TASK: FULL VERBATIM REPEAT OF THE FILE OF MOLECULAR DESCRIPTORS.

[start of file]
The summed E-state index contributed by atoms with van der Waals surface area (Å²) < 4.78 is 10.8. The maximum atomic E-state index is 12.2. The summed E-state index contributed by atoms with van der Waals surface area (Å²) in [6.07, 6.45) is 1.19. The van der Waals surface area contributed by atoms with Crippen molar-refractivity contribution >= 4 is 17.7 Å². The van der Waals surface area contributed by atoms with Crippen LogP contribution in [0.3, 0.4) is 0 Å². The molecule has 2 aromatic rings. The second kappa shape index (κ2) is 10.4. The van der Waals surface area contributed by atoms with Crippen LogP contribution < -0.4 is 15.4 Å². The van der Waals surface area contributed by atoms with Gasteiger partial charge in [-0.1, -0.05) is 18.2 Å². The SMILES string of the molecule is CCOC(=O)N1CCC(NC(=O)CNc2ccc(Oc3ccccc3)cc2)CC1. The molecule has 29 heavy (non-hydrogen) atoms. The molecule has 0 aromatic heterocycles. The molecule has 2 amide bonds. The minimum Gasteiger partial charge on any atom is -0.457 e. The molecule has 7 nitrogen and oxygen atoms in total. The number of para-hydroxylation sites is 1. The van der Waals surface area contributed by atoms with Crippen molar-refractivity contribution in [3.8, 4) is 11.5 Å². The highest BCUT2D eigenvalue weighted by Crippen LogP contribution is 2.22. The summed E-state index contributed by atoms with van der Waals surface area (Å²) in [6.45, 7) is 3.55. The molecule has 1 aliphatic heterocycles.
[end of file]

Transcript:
The summed E-state index contributed by atoms with van der Waals surface area (Å²) < 4.78 is 10.8. The maximum atomic E-state index is 12.2. The summed E-state index contributed by atoms with van der Waals surface area (Å²) in [6.07, 6.45) is 1.19. The van der Waals surface area contributed by atoms with Crippen molar-refractivity contribution >= 4 is 17.7 Å². The van der Waals surface area contributed by atoms with Crippen LogP contribution in [0.3, 0.4) is 0 Å². The molecule has 2 aromatic rings. The second kappa shape index (κ2) is 10.4. The van der Waals surface area contributed by atoms with Crippen LogP contribution < -0.4 is 15.4 Å². The van der Waals surface area contributed by atoms with Gasteiger partial charge in [-0.1, -0.05) is 18.2 Å². The SMILES string of the molecule is CCOC(=O)N1CCC(NC(=O)CNc2ccc(Oc3ccccc3)cc2)CC1. The molecule has 29 heavy (non-hydrogen) atoms. The molecule has 0 aromatic heterocycles. The molecule has 2 amide bonds. The minimum Gasteiger partial charge on any atom is -0.457 e. The molecule has 7 nitrogen and oxygen atoms in total. The number of para-hydroxylation sites is 1. The van der Waals surface area contributed by atoms with Crippen molar-refractivity contribution in [3.8, 4) is 11.5 Å². The highest BCUT2D eigenvalue weighted by Crippen LogP contribution is 2.22. The summed E-state index contributed by atoms with van der Waals surface area (Å²) in [6.45, 7) is 3.55. The molecule has 1 aliphatic heterocycles.